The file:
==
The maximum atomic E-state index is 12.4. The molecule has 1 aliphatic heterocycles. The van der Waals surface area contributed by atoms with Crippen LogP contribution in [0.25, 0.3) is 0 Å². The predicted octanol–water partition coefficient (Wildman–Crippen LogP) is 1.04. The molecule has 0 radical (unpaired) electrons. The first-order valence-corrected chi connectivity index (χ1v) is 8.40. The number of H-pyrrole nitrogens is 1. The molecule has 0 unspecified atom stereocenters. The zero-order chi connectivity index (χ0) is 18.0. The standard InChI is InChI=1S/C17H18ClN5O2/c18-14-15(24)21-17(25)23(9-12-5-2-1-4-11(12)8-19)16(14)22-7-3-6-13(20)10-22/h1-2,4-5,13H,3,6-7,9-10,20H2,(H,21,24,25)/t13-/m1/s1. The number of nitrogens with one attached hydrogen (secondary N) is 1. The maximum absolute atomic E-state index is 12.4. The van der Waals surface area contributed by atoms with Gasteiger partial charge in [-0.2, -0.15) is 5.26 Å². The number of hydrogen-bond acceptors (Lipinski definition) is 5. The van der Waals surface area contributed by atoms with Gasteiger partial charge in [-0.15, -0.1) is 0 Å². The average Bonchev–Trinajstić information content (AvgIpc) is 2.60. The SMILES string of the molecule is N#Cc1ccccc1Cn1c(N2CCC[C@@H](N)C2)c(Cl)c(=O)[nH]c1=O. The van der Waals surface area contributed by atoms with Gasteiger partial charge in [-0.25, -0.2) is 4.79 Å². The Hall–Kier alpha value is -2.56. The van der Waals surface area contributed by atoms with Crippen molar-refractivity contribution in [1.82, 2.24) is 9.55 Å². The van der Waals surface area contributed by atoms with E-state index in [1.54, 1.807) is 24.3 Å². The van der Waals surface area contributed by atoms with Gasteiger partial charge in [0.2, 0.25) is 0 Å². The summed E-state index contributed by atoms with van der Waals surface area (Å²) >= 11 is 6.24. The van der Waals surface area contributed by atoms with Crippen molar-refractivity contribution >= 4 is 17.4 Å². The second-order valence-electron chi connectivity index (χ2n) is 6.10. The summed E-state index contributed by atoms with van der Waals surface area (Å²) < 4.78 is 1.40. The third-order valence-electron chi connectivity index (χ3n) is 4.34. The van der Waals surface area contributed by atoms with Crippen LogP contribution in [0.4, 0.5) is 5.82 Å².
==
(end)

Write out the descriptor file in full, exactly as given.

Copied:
The maximum atomic E-state index is 12.4. The molecule has 1 aliphatic heterocycles. The van der Waals surface area contributed by atoms with Crippen LogP contribution in [0.25, 0.3) is 0 Å². The predicted octanol–water partition coefficient (Wildman–Crippen LogP) is 1.04. The molecule has 0 radical (unpaired) electrons. The first-order valence-corrected chi connectivity index (χ1v) is 8.40. The number of H-pyrrole nitrogens is 1. The molecule has 0 unspecified atom stereocenters. The zero-order chi connectivity index (χ0) is 18.0. The standard InChI is InChI=1S/C17H18ClN5O2/c18-14-15(24)21-17(25)23(9-12-5-2-1-4-11(12)8-19)16(14)22-7-3-6-13(20)10-22/h1-2,4-5,13H,3,6-7,9-10,20H2,(H,21,24,25)/t13-/m1/s1. The number of nitrogens with one attached hydrogen (secondary N) is 1. The maximum absolute atomic E-state index is 12.4. The van der Waals surface area contributed by atoms with Gasteiger partial charge in [-0.2, -0.15) is 5.26 Å². The number of hydrogen-bond acceptors (Lipinski definition) is 5. The van der Waals surface area contributed by atoms with Gasteiger partial charge in [-0.15, -0.1) is 0 Å². The average Bonchev–Trinajstić information content (AvgIpc) is 2.60. The SMILES string of the molecule is N#Cc1ccccc1Cn1c(N2CCC[C@@H](N)C2)c(Cl)c(=O)[nH]c1=O. The van der Waals surface area contributed by atoms with Gasteiger partial charge in [-0.25, -0.2) is 4.79 Å². The Hall–Kier alpha value is -2.56. The van der Waals surface area contributed by atoms with Crippen molar-refractivity contribution in [1.82, 2.24) is 9.55 Å². The van der Waals surface area contributed by atoms with E-state index in [1.54, 1.807) is 24.3 Å². The van der Waals surface area contributed by atoms with Gasteiger partial charge in [0.2, 0.25) is 0 Å². The summed E-state index contributed by atoms with van der Waals surface area (Å²) >= 11 is 6.24. The van der Waals surface area contributed by atoms with Crippen molar-refractivity contribution >= 4 is 17.4 Å². The second-order valence-electron chi connectivity index (χ2n) is 6.10. The summed E-state index contributed by atoms with van der Waals surface area (Å²) < 4.78 is 1.40. The third-order valence-electron chi connectivity index (χ3n) is 4.34. The van der Waals surface area contributed by atoms with Crippen LogP contribution in [0.4, 0.5) is 5.82 Å².